“John’s things were always exceptional,” Mr. Molyneux said, “with the kind of humor and fantasy I like, instead of boring brown English furniture. I’m very confident that I bought what I paid for.”
Mr. Molyneux seemed unperturbed when told that Mr. Buggins had identified as fake a pair of side tables that he had purchased believing they were antiques, for a Russian businessman’s London apartment. (An article in Architectural Digest in 2005 listed Mr. Hobbs as the source for the tables. Mr. Buggins, shown a copy, claimed to have made them from scratch, using old wood.)
“They’re very beautiful,” Mr. Molyneux said. “When I’m shopping for my projects, I’m not buying for investment. I buy a piece because it tells a story in the room.”
“I have a clause in my contract saying I’m not responsible for the antiques we buy,” he added. “I know a lot about antiques, but I’m not an expert.”
Another New York decorator was less sanguine. “It’s very nerve-racking,” he said, speaking on condition of anonymity because he anticipated lawsuits from clients. “I’ve spent millions at John Hobbs. Now I expect I’ll be in striped pajamas.”
But he is unrepentant about his aesthetic choices. “John Hobbs puts on an incredible show — no one else came close to his place in Dove Walk,” he added. “A piece of furniture might be $4 million, but it’s presented superbly.”
Mr. Smith, the Los Angeles decorator — who canceled his commode purchase, leaving his client “happy with the resolution,” he said — was shaken by the experience. “Antiques are the last business based on trust,” he added. “You take things on a handshake deal. That someone would abuse that trust is staggering.”
And Robert Couturier, a leading designer based in New York, described himself as incredibly angry at Mr. Hobbs. “It’s such an abuse of confidence,” he added. “Nobody questioned his honesty. It’s very sad.”
MR. HOBBS insisted that he used Mr. Buggins only for restoration and making authorized copies of antiques.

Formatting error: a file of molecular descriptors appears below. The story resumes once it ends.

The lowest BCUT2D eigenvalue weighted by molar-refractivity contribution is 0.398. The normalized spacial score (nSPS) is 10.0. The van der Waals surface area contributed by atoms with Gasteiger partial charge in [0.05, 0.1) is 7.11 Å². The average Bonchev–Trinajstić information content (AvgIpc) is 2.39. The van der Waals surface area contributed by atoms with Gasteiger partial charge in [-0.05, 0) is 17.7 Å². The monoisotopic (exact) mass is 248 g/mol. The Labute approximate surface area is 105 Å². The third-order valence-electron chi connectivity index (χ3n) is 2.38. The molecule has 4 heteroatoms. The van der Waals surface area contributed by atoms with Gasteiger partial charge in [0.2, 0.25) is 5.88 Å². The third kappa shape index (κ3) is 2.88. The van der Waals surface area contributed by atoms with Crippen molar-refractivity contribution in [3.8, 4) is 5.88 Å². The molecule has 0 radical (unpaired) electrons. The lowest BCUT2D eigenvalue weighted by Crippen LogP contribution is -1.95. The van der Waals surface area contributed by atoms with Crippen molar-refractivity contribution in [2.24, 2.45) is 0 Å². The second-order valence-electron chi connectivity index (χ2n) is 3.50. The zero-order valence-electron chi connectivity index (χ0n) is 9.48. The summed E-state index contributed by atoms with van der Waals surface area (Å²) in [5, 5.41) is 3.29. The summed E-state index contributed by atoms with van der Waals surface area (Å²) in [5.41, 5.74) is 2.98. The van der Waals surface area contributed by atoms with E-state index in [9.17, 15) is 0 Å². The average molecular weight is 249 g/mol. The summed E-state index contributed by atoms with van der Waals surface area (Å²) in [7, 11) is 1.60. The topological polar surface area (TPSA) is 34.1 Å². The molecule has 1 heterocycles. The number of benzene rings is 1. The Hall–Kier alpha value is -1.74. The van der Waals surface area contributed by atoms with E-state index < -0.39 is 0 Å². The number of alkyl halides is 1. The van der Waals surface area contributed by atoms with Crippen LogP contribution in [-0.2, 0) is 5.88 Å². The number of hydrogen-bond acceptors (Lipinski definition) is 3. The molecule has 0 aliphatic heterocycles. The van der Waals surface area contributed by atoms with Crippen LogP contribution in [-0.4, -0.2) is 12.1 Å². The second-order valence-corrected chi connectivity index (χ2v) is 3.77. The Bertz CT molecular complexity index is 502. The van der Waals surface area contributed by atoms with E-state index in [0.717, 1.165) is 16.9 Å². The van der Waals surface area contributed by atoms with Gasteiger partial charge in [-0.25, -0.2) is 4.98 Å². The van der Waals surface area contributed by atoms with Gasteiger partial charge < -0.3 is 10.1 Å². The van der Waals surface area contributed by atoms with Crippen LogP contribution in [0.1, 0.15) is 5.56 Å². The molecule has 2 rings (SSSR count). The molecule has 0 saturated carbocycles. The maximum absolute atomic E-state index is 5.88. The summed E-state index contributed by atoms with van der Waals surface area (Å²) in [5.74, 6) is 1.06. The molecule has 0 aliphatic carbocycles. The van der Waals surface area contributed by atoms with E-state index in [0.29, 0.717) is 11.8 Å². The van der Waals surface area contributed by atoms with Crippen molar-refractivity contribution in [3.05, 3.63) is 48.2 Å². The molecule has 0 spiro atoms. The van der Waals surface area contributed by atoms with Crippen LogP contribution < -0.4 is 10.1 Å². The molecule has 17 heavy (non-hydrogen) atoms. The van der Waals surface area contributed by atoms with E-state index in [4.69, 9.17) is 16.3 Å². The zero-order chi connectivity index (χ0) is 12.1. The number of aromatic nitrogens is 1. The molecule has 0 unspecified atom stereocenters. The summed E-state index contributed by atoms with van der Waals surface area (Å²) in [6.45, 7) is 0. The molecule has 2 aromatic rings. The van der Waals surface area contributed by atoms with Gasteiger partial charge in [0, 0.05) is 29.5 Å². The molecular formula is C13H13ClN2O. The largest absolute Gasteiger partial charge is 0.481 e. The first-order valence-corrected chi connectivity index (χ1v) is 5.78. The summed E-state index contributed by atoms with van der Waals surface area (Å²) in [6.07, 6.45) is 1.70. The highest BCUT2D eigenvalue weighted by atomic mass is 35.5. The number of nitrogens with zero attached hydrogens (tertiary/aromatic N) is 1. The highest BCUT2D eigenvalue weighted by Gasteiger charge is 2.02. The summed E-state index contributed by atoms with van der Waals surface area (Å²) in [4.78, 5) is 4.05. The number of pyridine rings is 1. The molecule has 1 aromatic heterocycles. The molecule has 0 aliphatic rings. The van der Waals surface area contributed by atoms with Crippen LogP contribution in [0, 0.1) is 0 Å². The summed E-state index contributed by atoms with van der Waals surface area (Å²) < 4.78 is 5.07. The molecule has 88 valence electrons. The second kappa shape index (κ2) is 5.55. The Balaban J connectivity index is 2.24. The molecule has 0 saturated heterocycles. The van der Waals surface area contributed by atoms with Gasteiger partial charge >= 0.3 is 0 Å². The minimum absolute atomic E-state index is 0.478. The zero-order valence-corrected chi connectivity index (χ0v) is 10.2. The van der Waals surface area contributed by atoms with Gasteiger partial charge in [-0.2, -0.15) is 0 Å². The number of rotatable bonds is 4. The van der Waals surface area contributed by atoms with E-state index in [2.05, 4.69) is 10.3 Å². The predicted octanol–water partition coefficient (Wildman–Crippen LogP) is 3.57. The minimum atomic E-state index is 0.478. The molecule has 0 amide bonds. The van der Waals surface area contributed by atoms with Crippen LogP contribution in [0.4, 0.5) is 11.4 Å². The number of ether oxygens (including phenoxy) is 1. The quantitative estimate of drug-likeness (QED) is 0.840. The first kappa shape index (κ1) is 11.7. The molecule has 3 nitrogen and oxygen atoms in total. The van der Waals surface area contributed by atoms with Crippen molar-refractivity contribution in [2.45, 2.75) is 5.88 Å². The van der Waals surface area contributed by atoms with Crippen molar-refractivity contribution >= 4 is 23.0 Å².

“He made replicas occasionally, once every two years where maybe there was a set of 10 chairs and a client wanted 14,” he said. “But it would be at the client’s request. They wouldn’t be fakes, they’d simply be replicas.”
Records from Mr. Buggins’s workshop appear to tell a different story. Photographs illustrate how he transformed plain, relatively inexpensive pieces of furniture into high-end antiques.
“It’s basically recladding,” Mr. Buggins said. Starting with an inexpensive item, “you use the best materials you can find and literally clad your new design onto that carcass.” Period wardrobes with beautifully aged patinas — known as breakers — were the staple ingredient. “You take the doors and panels and thin them down to 2 or 3 millimeters to use as veneer,” he said.
As John Hobbs’s demand for the production of new “antiques” grew, Mr. Buggins said, it became necessary to rent a barn five miles from the Kent workshop to store his raw materials.
“The barn was massive,” Mr. Buggins said. “It was stocked with 500 wardrobes. John bought stunning ones, absolutely the best. He called them blank canvases.”
The creation of one of his most astonishing inventions — a mahogany partners desk — was documented in 2006 with photographs taken before, during and after. The later images match a desk that John Hobbs recently offered for sale, with a photograph and an accompanying description printed on his letterhead that heralds the desk as “large and important gilt metal mounted mahogany pedestal partners desk, early 19th century in the manner of Marsh and Tatham.” This furniture maker, the description explains helpfully, “was highly successful in attracting royal and aristocratic patrons, and in common with other leading makers, they seldom identified their work with trade labels or stamps.”
Mr. Buggins offered a different explanation for the absence of vintage markings: “I actually designed that desk,” he said.
The cost for labor and materials, Mr. Buggins said, was about 100,000 pounds, or $180,000. Mr. Hobbs’s asking price was 1.2 million pounds (about $2.4 million), a figure that might seem implausible even if the desk’s history were not in question, except that the record price paid for British furniture at auction, 1.76 million pounds for the Anglesey Desk at Christie’s in 1993, was for a desk attributed to Marsh & Tatham.
Mr. Buggins insists that until the time of his lawsuit with Mr. Hobbs, he was unaware that his works were being offered for sale as antiques. “I’m absolutely stunned,” he said.
Through Rupert Hobbs, who runs the London store, Mr. Hobbs declined to comment on Mr. Buggins’s allegations about the desk or the other pieces he was asked about in an e-mail message.
Mr. Buggins said he was also surprised to find, in preparing evidence for his lawsuit last fall, that some of the “antiques” he had manufactured were posted, along with fictional descriptions, on Mr. Hobbs’s Web site (www.johnhobbs.co.uk).
As of Wednesday, the Web site displayed a pair of walnut pedestal cupboards that Mr. Buggins claims to have fabricated using columns that he salvaged from the Tate Gallery in London.
The same columns, he said, were used to create another desk recently offered for sale by Mr. Hobbs, described in a memo on his letterhead as “an unusual double-sided walnut pedestal desk, English 19th century.” The description goes on to suggest that its design would “indicate a commission from a gentleman scholar with an interest in mechanics.” Mr. Buggins said it was fabricated for a fraction of Mr. Hobbs’s asking price of 195,000 pounds ($390,000).